Q: How has the early music scene changed since you started teaching in 1976, and what do you see as the state of early music today?
A: Indeed things have changed enormously since I began teaching at Eastman. The performance standards have risen enormously since then as more and more talented musicians have been able to learn from and build on the experience and expertise of previous generations. It is now possible to find excellent copies of almost every type of historical instrument, as well as outstanding teachers for each of them. When I started, there were no lute teachers so I had to teach myself, using 16th-century books as my guide. Also the music is much more readily available now than it was back then. In the old days, we had to either go to European libraries to copy out the music by hand, or order microfilms and try to locate a reader-printer to print out the films. Today, there are hundreds, if not thousands of digitized original sources available at the click of a mouse. So access to music is much easier than it used to be.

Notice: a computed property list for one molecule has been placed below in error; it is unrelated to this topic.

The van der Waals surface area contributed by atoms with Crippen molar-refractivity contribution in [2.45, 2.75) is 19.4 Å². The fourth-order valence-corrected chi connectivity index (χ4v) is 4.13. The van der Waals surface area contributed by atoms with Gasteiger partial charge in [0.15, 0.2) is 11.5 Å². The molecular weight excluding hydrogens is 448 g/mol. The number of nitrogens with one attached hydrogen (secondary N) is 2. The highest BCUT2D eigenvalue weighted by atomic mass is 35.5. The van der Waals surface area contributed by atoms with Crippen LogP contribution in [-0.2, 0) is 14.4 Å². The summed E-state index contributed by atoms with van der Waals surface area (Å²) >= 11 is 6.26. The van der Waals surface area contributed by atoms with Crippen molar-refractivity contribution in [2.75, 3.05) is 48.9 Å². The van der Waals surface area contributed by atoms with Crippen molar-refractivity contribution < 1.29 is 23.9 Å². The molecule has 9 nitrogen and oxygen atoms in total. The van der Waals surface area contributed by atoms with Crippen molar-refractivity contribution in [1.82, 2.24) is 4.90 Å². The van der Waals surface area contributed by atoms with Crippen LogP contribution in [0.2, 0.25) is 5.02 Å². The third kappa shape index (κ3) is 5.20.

At the same time that the technical standards are higher today than they were 40 years ago, I find the level of intellectual curiosity lower. Whereas we used to read every treatise, analyze every painting, and play through every piece in every manuscript, today there is a tendency for students to just imitate what they hear on recordings. My students are always asking me what pieces they should play, and I respond that they should play through a collection of pieces to get to know the music and choose the pieces they like best. But then they return a week later having looked on YouTube to see which pieces have been recorded and they imitate that. My goal is to somehow rekindle that sense of curiosity and discovery that sparked our interest in this music to begin with.
Q: You worked with David Douglass and Ellen Hargis in various groups since 1976. What do you enjoy about working with them?
A: I’ve always enjoyed the creativity and vitality with which they approach the music. Their obsession with thoroughly researching the background of every piece provides a unique context that helps everyone in the ensemble to give the most vivid performances possible. I also love the freedom and spontaneity they bring to their music-making. Improvisation plays a key role here and they always encourage everyone to add new things each time.